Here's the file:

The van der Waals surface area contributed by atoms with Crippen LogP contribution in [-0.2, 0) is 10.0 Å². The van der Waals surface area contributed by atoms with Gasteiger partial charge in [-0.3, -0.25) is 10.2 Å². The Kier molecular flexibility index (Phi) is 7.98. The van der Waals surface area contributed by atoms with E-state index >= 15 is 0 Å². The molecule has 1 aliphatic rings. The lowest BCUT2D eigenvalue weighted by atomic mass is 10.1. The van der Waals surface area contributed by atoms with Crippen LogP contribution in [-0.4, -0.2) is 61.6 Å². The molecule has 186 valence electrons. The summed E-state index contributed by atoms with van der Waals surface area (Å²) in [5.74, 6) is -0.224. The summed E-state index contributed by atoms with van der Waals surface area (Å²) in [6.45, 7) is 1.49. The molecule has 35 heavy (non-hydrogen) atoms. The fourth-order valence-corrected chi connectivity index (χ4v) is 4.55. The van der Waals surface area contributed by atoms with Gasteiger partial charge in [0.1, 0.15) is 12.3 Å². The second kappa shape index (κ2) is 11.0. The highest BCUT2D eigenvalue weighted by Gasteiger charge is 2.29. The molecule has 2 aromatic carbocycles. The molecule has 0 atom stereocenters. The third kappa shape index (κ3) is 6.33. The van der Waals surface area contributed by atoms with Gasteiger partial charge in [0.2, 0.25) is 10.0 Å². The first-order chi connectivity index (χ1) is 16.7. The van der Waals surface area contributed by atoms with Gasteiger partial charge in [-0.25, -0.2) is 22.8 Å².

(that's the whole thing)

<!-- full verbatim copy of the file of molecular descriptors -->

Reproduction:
The van der Waals surface area contributed by atoms with Crippen LogP contribution in [-0.2, 0) is 10.0 Å². The van der Waals surface area contributed by atoms with Gasteiger partial charge in [-0.3, -0.25) is 10.2 Å². The Kier molecular flexibility index (Phi) is 7.98. The van der Waals surface area contributed by atoms with E-state index >= 15 is 0 Å². The molecule has 1 aliphatic rings. The lowest BCUT2D eigenvalue weighted by atomic mass is 10.1. The van der Waals surface area contributed by atoms with Crippen LogP contribution in [-0.4, -0.2) is 61.6 Å². The molecule has 186 valence electrons. The summed E-state index contributed by atoms with van der Waals surface area (Å²) in [5.74, 6) is -0.224. The summed E-state index contributed by atoms with van der Waals surface area (Å²) in [6.45, 7) is 1.49. The molecule has 35 heavy (non-hydrogen) atoms. The fourth-order valence-corrected chi connectivity index (χ4v) is 4.55. The van der Waals surface area contributed by atoms with Gasteiger partial charge in [0.1, 0.15) is 12.3 Å². The second kappa shape index (κ2) is 11.0. The highest BCUT2D eigenvalue weighted by Gasteiger charge is 2.29. The molecule has 2 aromatic carbocycles. The molecule has 0 atom stereocenters. The third kappa shape index (κ3) is 6.33. The van der Waals surface area contributed by atoms with Gasteiger partial charge in [0.2, 0.25) is 10.0 Å². The first-order chi connectivity index (χ1) is 16.7. The van der Waals surface area contributed by atoms with Gasteiger partial charge in [-0.25, -0.2) is 22.8 Å².